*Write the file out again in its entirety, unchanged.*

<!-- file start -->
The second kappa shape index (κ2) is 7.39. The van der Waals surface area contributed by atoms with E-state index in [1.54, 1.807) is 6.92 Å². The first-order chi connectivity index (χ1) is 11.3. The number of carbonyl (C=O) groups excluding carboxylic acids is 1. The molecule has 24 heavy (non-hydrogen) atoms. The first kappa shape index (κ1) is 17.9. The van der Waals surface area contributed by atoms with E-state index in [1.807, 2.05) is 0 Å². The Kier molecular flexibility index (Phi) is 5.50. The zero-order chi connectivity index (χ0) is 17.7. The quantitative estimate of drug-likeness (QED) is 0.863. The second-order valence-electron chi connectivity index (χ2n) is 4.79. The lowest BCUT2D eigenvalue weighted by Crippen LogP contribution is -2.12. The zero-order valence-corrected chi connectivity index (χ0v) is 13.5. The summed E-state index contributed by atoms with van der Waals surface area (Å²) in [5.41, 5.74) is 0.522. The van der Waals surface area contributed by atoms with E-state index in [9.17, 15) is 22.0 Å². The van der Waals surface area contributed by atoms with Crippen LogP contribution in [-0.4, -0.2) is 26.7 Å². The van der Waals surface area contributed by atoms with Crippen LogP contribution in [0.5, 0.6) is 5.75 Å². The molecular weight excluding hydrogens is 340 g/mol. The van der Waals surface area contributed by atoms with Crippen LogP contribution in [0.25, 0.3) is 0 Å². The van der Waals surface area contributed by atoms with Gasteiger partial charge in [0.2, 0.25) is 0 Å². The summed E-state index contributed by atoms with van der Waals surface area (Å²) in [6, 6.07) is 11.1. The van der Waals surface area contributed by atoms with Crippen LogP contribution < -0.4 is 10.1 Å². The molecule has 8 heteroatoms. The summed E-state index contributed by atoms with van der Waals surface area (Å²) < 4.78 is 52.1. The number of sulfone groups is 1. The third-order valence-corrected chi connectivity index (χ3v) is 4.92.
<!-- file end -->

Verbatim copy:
The second kappa shape index (κ2) is 7.39. The van der Waals surface area contributed by atoms with E-state index in [1.54, 1.807) is 6.92 Å². The first-order chi connectivity index (χ1) is 11.3. The number of carbonyl (C=O) groups excluding carboxylic acids is 1. The molecule has 24 heavy (non-hydrogen) atoms. The first kappa shape index (κ1) is 17.9. The van der Waals surface area contributed by atoms with E-state index in [1.807, 2.05) is 0 Å². The Kier molecular flexibility index (Phi) is 5.50. The zero-order chi connectivity index (χ0) is 17.7. The quantitative estimate of drug-likeness (QED) is 0.863. The second-order valence-electron chi connectivity index (χ2n) is 4.79. The lowest BCUT2D eigenvalue weighted by Crippen LogP contribution is -2.12. The zero-order valence-corrected chi connectivity index (χ0v) is 13.5. The summed E-state index contributed by atoms with van der Waals surface area (Å²) in [5.41, 5.74) is 0.522. The van der Waals surface area contributed by atoms with E-state index in [9.17, 15) is 22.0 Å². The van der Waals surface area contributed by atoms with Crippen LogP contribution in [-0.4, -0.2) is 26.7 Å². The van der Waals surface area contributed by atoms with Crippen LogP contribution in [0.5, 0.6) is 5.75 Å². The molecular weight excluding hydrogens is 340 g/mol. The van der Waals surface area contributed by atoms with Crippen LogP contribution in [0.25, 0.3) is 0 Å². The van der Waals surface area contributed by atoms with Gasteiger partial charge in [0.2, 0.25) is 0 Å². The summed E-state index contributed by atoms with van der Waals surface area (Å²) in [6, 6.07) is 11.1. The van der Waals surface area contributed by atoms with Crippen LogP contribution < -0.4 is 10.1 Å². The molecule has 8 heteroatoms. The summed E-state index contributed by atoms with van der Waals surface area (Å²) < 4.78 is 52.1. The number of sulfone groups is 1. The third-order valence-corrected chi connectivity index (χ3v) is 4.92.